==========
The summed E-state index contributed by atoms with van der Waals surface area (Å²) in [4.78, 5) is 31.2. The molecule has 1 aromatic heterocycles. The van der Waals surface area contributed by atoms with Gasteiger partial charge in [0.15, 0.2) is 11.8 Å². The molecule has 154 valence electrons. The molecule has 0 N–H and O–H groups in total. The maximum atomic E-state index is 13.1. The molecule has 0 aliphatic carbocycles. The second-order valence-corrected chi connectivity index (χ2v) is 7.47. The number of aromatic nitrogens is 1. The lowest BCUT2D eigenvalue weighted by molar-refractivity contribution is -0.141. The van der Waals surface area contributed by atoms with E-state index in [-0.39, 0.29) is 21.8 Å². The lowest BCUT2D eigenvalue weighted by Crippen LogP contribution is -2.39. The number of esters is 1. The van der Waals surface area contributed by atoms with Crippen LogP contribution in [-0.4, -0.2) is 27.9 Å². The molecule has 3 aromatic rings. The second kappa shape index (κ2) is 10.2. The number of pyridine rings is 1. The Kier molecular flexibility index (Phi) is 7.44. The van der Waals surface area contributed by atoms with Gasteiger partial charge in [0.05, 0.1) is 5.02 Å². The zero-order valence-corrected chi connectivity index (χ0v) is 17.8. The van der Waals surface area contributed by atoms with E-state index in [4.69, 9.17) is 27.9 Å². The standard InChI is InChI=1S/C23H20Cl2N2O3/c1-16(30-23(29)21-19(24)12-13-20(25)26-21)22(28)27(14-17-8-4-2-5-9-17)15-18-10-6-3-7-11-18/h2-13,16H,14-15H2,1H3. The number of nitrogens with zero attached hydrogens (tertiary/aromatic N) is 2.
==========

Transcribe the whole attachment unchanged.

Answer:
The summed E-state index contributed by atoms with van der Waals surface area (Å²) in [4.78, 5) is 31.2. The molecule has 1 aromatic heterocycles. The van der Waals surface area contributed by atoms with Gasteiger partial charge in [0.15, 0.2) is 11.8 Å². The molecule has 154 valence electrons. The molecule has 0 N–H and O–H groups in total. The maximum atomic E-state index is 13.1. The molecule has 0 aliphatic carbocycles. The second-order valence-corrected chi connectivity index (χ2v) is 7.47. The number of aromatic nitrogens is 1. The lowest BCUT2D eigenvalue weighted by molar-refractivity contribution is -0.141. The van der Waals surface area contributed by atoms with E-state index in [-0.39, 0.29) is 21.8 Å². The lowest BCUT2D eigenvalue weighted by Crippen LogP contribution is -2.39. The number of esters is 1. The van der Waals surface area contributed by atoms with Crippen LogP contribution in [-0.4, -0.2) is 27.9 Å². The molecule has 3 aromatic rings. The second kappa shape index (κ2) is 10.2. The number of pyridine rings is 1. The Kier molecular flexibility index (Phi) is 7.44. The van der Waals surface area contributed by atoms with Gasteiger partial charge in [0.05, 0.1) is 5.02 Å². The zero-order valence-corrected chi connectivity index (χ0v) is 17.8. The van der Waals surface area contributed by atoms with E-state index in [4.69, 9.17) is 27.9 Å². The standard InChI is InChI=1S/C23H20Cl2N2O3/c1-16(30-23(29)21-19(24)12-13-20(25)26-21)22(28)27(14-17-8-4-2-5-9-17)15-18-10-6-3-7-11-18/h2-13,16H,14-15H2,1H3. The number of nitrogens with zero attached hydrogens (tertiary/aromatic N) is 2.